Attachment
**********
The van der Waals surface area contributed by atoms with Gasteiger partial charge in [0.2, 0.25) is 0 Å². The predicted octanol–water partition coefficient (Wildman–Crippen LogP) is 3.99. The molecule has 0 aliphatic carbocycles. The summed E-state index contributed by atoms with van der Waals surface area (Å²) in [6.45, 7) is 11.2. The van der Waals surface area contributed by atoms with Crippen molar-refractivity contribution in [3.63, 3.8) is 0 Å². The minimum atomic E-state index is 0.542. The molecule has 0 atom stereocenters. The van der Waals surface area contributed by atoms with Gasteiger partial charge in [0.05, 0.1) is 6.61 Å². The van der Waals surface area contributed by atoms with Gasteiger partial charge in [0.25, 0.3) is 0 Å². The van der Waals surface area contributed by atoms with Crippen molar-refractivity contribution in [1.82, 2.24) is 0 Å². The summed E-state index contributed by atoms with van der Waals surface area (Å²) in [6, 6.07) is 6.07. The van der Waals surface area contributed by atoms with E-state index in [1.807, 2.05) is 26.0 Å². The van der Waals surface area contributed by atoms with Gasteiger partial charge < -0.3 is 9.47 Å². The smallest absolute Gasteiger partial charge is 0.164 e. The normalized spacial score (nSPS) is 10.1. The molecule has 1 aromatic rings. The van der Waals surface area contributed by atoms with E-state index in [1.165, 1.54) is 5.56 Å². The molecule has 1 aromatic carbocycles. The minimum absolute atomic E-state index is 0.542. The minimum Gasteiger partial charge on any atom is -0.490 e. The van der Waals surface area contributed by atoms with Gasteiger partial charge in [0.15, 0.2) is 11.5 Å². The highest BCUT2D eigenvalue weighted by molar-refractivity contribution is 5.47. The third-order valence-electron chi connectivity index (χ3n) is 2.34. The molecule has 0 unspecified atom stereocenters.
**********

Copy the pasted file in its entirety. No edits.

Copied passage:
The van der Waals surface area contributed by atoms with Gasteiger partial charge in [0.2, 0.25) is 0 Å². The predicted octanol–water partition coefficient (Wildman–Crippen LogP) is 3.99. The molecule has 0 aliphatic carbocycles. The summed E-state index contributed by atoms with van der Waals surface area (Å²) in [6.45, 7) is 11.2. The van der Waals surface area contributed by atoms with Crippen molar-refractivity contribution in [3.63, 3.8) is 0 Å². The minimum atomic E-state index is 0.542. The molecule has 0 atom stereocenters. The van der Waals surface area contributed by atoms with Gasteiger partial charge in [0.05, 0.1) is 6.61 Å². The van der Waals surface area contributed by atoms with Gasteiger partial charge in [0.25, 0.3) is 0 Å². The van der Waals surface area contributed by atoms with Crippen molar-refractivity contribution in [1.82, 2.24) is 0 Å². The summed E-state index contributed by atoms with van der Waals surface area (Å²) in [6, 6.07) is 6.07. The van der Waals surface area contributed by atoms with E-state index in [1.807, 2.05) is 26.0 Å². The van der Waals surface area contributed by atoms with Gasteiger partial charge < -0.3 is 9.47 Å². The smallest absolute Gasteiger partial charge is 0.164 e. The normalized spacial score (nSPS) is 10.1. The molecule has 1 aromatic rings. The van der Waals surface area contributed by atoms with E-state index in [1.165, 1.54) is 5.56 Å². The molecule has 1 aromatic carbocycles. The minimum absolute atomic E-state index is 0.542. The minimum Gasteiger partial charge on any atom is -0.490 e. The van der Waals surface area contributed by atoms with Gasteiger partial charge in [0.15, 0.2) is 11.5 Å². The highest BCUT2D eigenvalue weighted by molar-refractivity contribution is 5.47. The third-order valence-electron chi connectivity index (χ3n) is 2.34. The molecule has 0 unspecified atom stereocenters.